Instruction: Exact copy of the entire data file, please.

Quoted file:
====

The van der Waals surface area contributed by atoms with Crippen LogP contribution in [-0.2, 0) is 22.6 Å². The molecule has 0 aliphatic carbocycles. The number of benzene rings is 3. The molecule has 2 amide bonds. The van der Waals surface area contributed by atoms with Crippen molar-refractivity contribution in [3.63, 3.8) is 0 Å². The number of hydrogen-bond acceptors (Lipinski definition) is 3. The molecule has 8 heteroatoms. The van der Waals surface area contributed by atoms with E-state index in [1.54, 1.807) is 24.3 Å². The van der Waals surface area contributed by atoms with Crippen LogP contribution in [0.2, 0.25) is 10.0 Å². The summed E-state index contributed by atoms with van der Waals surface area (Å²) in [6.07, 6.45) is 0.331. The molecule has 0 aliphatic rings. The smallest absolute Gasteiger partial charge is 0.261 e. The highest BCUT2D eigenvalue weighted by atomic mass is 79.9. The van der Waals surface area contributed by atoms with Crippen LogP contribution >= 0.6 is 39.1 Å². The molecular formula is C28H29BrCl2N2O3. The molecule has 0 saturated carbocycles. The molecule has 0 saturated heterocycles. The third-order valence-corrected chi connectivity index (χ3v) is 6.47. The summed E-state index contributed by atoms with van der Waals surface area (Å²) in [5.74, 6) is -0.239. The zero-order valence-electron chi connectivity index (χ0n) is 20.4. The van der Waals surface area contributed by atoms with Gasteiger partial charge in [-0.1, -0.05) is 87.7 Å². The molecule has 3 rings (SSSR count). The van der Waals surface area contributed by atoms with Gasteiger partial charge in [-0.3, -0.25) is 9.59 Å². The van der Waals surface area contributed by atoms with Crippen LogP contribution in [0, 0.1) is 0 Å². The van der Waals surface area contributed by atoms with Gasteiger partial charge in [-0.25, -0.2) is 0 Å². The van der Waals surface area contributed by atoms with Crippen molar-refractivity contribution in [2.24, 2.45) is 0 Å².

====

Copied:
The van der Waals surface area contributed by atoms with Crippen LogP contribution in [-0.2, 0) is 22.6 Å². The molecule has 0 aliphatic carbocycles. The number of benzene rings is 3. The molecule has 2 amide bonds. The van der Waals surface area contributed by atoms with Crippen molar-refractivity contribution in [3.63, 3.8) is 0 Å². The number of hydrogen-bond acceptors (Lipinski definition) is 3. The molecule has 8 heteroatoms. The van der Waals surface area contributed by atoms with E-state index in [1.54, 1.807) is 24.3 Å². The van der Waals surface area contributed by atoms with Crippen LogP contribution in [0.2, 0.25) is 10.0 Å². The summed E-state index contributed by atoms with van der Waals surface area (Å²) in [6.07, 6.45) is 0.331. The molecule has 0 aliphatic rings. The smallest absolute Gasteiger partial charge is 0.261 e. The highest BCUT2D eigenvalue weighted by atomic mass is 79.9. The van der Waals surface area contributed by atoms with Crippen LogP contribution >= 0.6 is 39.1 Å². The molecular formula is C28H29BrCl2N2O3. The molecule has 0 saturated carbocycles. The molecule has 0 saturated heterocycles. The third-order valence-corrected chi connectivity index (χ3v) is 6.47. The summed E-state index contributed by atoms with van der Waals surface area (Å²) in [5.74, 6) is -0.239. The zero-order valence-electron chi connectivity index (χ0n) is 20.4. The van der Waals surface area contributed by atoms with Gasteiger partial charge in [-0.1, -0.05) is 87.7 Å². The molecule has 3 rings (SSSR count). The van der Waals surface area contributed by atoms with Gasteiger partial charge in [-0.3, -0.25) is 9.59 Å². The van der Waals surface area contributed by atoms with Crippen LogP contribution in [0, 0.1) is 0 Å². The van der Waals surface area contributed by atoms with Gasteiger partial charge in [-0.25, -0.2) is 0 Å². The van der Waals surface area contributed by atoms with Crippen molar-refractivity contribution in [2.24, 2.45) is 0 Å².